IIHF Men’s World Championship I-B: Preview
by Andrew PODNIEKS|27 APR 2024
photo: © International Ice Hockey Federation / Catherine Kortsmik
The 2024 IIHF Men’s World Championship program is in full swing these days and that includes Division I-B which starts today in Vilnius, Lithuania. One team is delighted to be here (Spain), one team not so much (Lithuania), and four teams are trying to improve over last year within the division (China, Estonia, Netherlands, Ukraine).
Lithuania isn’t so happy because they played in I-A last year. But after losing all five games they were demoted for 2024, and it is, of course, their ambition to move up again for 2025. And what better way to do it than before an adoring home crowd at Twinsbet Arena?
The last time they were in I-B was 2018, so they have to be the favourites this year. They scored only seven goals in the five games in 2024, three coming off the stick off 31-year-old Aivaras Bendzius. He’ll be playing in Vilnius and will be counted on to score even more at this lower level. Mantas Armalis was excellent in goal last year and he, too, is back. He plays with Leksands in the Swedish league and had a 3.29 GAA in I-A in 2023 despite an 0-3 record. The youngest player in the tournament is 17-year-old Simonas Valivonis, who plays with Liepaja, but it’s unclear how much ice time coach Ron Pasco will give him.
At the other end of the spectrum, Spain earned promotion to I-B by virtue of a 1st-place finish in II-A last year, a finish keyed by a 2-0 victory over Georgia in the battle for top spot. Goalie Raul Barbo earned the shutout and had a perfect 5-0 record, and the 20-year-old is back again this year at a more difficult level. The last time Spain played so high was back in 2011. Dorian Donath scored five goals last year, including the game winner against the Georgians, and he’ll be a key part of the team this year as well. He and captain Alejandro Carbonnell tied for the team lead in scoring with eight points, but it will be a very tough fight, indeed, if the Spanish want to remain in I-B a year longer.
What can you say about Ukraine? Their resilience just to participate in the IIHF program while war rages at home is unimaginable, yet there they were, finishing second last year to Japan and narrowly missing promotion. They played in the top Men’s World Championship pool for eight years, 1999-2007, and since then have been up and down between I-A and I-B, so this might be their year if they can find a way to beat Lithuania.
They had 35 goals in five games last year, and six players had at least ten points, notably captain Igor Merezkho (3+10=13) and Olexi Vorona (5+8=13). Danil Trakht led the team with six goals, but it was the defensive side of the game that was their undoing. They gave up 16 goals, which is too many at this level of play, so if they can produce the offense but clean up play in their own end, they might be headed back to I-A.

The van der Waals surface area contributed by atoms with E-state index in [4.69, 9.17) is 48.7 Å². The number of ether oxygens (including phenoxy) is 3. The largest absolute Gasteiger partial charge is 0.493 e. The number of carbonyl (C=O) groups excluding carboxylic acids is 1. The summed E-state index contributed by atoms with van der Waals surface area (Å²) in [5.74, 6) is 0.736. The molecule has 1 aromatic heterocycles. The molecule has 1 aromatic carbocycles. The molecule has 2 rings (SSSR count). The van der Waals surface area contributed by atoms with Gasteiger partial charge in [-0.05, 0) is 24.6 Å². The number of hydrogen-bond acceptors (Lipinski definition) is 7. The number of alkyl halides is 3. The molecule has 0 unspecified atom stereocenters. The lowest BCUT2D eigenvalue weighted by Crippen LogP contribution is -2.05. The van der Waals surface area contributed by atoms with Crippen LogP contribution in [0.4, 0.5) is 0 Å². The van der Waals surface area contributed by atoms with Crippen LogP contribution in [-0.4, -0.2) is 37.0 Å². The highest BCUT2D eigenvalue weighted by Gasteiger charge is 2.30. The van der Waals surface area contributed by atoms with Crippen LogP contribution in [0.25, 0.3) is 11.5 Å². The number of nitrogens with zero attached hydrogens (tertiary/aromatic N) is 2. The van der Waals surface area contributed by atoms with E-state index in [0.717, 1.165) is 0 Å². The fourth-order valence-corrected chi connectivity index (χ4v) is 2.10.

China finished third last year but the team they are bringing to Vilnius bears almost no resemblance to the 2024 edition. Only half a dozen players are returning, leaving coach Spiros Anastasiadis to re-make the team in every aspect. Goalie Zehao Sun, who played less than 80 minutes last year, is the only puckstopper returning. He’ll be joined by Jianing Guo, Ruinan Yan, and Juncheng Yan. But after that, this is a team in complete re-build mode.
Estonia has played in I-B for the last eight years, and with an IIHF World Ranking of 28 this is an honest representation of where they are in the hockey world. I-A would probably be too much to handle, but they are certainly better than a II-B team. Their new head coach is former Finnish player Petri Skriko, replacing another Finn, Jussi Tupamaki, after seven seasons. Captain Robert Rooba will be back. He co-led the team in goals last year with three, a number that indicates their biggest problem—putting the puck in the net. Goalie Conrad Molder gave the team its only win last year, but it’s scoring more than goaltending that is key to Estonia’s success.
The Netherlands avoided demotion last year despite giving up 29 goals in five games. Guus van Nes led the team in goals (four) and points (seven), and he’s back to lead the attack again. Alongside him is captain Danny Stempher, wearing the “C” for the third year. Pretty much all of the Dutch players skate in their domestic league, but one exception is defender Viktor Nordemann, who plays in Germany with Iserlohn and who will be counted on to cut that goal- allowed statistic.
All in all, there are many rivalries and battles within the round robin that will determine who is promoted and demoted for 2025. For now, it’s about strategy, preparation, and, finally, execution to determine what those final standings will look like in a week’s time.